The Chancellor announced today that John Hutton has accepted his invitation to chair the independent Public Service Pensions Commission. The commission will undertake a fundamental structural review of public service pension provision by Budget 2011. It will produce an interim report in September 2010 ahead of the Spending Review.
Scope of the Commission’s work
The commission will make recommendations on how public service pensions can be made sustainable and affordable in the long-term, fair to both the public service workforce and the taxpayer, and ensure that they are consistent with the fiscal challenges ahead.
The Commission will consider issues including:
- the growing disparity between public service and private sector pension provision;
- the need to ensure that future pension provision is fair across the workforce;
- how risk should be shared between the taxpayer and employee; and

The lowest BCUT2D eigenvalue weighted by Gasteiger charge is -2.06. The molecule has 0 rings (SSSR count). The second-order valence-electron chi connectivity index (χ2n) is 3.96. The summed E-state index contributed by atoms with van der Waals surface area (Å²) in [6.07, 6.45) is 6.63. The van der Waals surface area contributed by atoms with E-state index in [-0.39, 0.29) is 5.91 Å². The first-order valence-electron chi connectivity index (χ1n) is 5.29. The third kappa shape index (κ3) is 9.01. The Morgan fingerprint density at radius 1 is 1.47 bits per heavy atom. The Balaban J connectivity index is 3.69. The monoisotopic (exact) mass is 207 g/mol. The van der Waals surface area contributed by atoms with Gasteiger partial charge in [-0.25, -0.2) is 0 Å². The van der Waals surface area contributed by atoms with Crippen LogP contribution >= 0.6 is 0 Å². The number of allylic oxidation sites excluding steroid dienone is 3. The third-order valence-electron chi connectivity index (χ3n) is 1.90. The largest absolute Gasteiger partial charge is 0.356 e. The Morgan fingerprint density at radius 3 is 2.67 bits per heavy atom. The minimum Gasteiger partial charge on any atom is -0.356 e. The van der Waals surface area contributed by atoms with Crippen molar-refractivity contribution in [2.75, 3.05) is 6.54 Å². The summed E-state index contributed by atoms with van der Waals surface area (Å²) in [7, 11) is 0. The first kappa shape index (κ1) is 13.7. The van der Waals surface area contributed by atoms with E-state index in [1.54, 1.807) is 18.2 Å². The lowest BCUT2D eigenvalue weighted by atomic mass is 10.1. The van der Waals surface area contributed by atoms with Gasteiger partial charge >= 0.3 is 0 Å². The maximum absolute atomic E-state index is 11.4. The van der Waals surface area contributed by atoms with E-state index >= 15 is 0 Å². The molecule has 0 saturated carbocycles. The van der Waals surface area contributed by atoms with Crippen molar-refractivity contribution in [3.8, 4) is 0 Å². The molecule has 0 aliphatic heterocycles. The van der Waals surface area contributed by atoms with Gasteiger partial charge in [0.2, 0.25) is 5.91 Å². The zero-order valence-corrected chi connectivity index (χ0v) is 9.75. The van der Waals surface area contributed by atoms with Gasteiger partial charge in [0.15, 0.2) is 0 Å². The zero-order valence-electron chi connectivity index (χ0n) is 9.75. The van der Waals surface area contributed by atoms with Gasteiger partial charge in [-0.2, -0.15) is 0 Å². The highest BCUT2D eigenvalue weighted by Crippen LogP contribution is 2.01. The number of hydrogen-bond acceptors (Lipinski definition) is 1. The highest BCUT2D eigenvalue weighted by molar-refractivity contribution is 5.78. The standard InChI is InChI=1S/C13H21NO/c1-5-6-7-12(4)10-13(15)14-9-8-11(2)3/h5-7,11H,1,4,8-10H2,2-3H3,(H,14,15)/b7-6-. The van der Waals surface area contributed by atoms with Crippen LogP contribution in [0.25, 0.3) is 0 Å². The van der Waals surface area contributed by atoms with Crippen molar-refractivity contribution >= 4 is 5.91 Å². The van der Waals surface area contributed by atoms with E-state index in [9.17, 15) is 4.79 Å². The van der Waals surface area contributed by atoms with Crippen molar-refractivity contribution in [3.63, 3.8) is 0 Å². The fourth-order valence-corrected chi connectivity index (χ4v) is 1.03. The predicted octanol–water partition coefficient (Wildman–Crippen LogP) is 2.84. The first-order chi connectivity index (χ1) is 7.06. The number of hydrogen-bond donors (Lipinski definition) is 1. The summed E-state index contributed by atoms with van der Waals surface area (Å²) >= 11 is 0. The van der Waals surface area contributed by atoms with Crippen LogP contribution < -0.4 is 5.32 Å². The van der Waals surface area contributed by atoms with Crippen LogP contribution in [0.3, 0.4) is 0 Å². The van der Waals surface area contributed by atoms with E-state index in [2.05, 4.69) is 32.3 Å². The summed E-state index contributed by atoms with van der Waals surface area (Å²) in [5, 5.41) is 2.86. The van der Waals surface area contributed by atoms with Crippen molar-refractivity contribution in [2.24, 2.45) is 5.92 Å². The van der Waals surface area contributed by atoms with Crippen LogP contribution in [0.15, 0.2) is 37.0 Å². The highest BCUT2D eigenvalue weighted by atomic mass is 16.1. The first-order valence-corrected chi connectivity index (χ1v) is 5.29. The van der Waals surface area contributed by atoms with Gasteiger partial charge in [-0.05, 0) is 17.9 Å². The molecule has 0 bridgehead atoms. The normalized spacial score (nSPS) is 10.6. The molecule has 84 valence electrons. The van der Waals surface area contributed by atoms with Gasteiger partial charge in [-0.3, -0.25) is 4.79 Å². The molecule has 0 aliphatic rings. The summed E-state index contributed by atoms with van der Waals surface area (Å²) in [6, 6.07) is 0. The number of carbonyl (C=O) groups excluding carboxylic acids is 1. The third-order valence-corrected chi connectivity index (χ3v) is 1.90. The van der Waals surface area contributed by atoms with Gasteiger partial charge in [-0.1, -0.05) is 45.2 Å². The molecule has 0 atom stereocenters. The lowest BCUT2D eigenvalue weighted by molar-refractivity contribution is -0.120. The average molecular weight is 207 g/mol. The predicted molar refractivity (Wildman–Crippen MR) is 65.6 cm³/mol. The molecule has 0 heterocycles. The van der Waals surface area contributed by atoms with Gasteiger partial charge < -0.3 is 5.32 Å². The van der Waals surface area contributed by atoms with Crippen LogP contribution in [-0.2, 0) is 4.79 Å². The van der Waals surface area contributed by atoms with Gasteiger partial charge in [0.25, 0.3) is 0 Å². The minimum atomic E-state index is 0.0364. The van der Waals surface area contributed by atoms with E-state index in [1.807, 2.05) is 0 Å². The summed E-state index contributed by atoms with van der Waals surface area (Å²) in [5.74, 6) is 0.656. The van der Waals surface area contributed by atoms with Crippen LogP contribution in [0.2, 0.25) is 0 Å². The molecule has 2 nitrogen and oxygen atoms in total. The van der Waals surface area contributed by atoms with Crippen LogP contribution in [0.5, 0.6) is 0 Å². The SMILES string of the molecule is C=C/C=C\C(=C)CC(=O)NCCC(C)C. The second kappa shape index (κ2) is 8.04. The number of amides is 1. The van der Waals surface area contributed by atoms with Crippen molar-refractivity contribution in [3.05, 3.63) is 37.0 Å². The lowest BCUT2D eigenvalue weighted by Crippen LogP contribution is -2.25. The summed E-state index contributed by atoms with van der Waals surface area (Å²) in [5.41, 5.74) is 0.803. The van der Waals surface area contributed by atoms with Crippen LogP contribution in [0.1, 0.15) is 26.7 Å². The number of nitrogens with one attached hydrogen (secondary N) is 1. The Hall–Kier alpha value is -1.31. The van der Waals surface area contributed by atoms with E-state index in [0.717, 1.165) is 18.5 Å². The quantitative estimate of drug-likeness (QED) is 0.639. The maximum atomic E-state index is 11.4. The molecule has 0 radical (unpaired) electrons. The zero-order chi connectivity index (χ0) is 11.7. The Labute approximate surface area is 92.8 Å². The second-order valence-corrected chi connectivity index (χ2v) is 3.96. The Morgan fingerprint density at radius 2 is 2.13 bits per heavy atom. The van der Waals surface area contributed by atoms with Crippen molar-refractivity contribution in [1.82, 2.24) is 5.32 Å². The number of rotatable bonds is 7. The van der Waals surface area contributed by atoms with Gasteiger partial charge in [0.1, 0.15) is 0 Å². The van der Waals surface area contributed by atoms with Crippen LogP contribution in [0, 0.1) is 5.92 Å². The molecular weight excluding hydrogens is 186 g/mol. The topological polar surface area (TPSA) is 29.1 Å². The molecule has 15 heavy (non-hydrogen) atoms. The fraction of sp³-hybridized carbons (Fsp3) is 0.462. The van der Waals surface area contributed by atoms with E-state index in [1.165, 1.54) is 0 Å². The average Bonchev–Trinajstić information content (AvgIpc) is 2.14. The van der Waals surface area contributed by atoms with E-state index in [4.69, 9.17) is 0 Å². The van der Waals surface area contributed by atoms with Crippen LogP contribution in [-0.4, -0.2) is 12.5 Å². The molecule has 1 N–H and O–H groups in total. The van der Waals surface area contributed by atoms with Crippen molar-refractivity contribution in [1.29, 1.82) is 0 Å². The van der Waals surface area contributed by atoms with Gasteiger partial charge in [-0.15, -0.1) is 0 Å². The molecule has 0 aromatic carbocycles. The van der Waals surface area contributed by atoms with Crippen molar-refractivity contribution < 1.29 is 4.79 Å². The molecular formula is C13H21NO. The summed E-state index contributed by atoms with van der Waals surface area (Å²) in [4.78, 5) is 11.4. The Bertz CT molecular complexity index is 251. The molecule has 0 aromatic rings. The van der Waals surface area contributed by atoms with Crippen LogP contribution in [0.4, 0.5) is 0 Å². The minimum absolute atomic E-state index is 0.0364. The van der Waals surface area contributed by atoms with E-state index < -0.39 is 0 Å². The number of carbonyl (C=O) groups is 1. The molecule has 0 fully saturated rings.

- wider Government policy intended to encourage adequate saving for retirement and longer working lives.
Existing accrued pension rights will be protected.
The full terms of reference for the Commission are set out in the notes for editors.
Timings of its report
The Commission will produce an interim report in September 2010, considering the case for short-term savings within the Spending Review 2010 period, consistent with the Government’s commitment to protect those on low incomes. The Commission will produce a final report in time for Budget 2011.
The Chancellor said:
The long-term sustainability and affordability of public sector pensions is crucial for sustainable public finances both in the UK and internationally. We must consider options for reform that are fair to the taxpayer and to people who work in the public sector. I am delighted that John Hutton has accepted my invitation to chair the Commission. John is an experienced public servant, who I know will bring a clear and unbiased analysis to bear on this complex and important issue.
John Hutton said: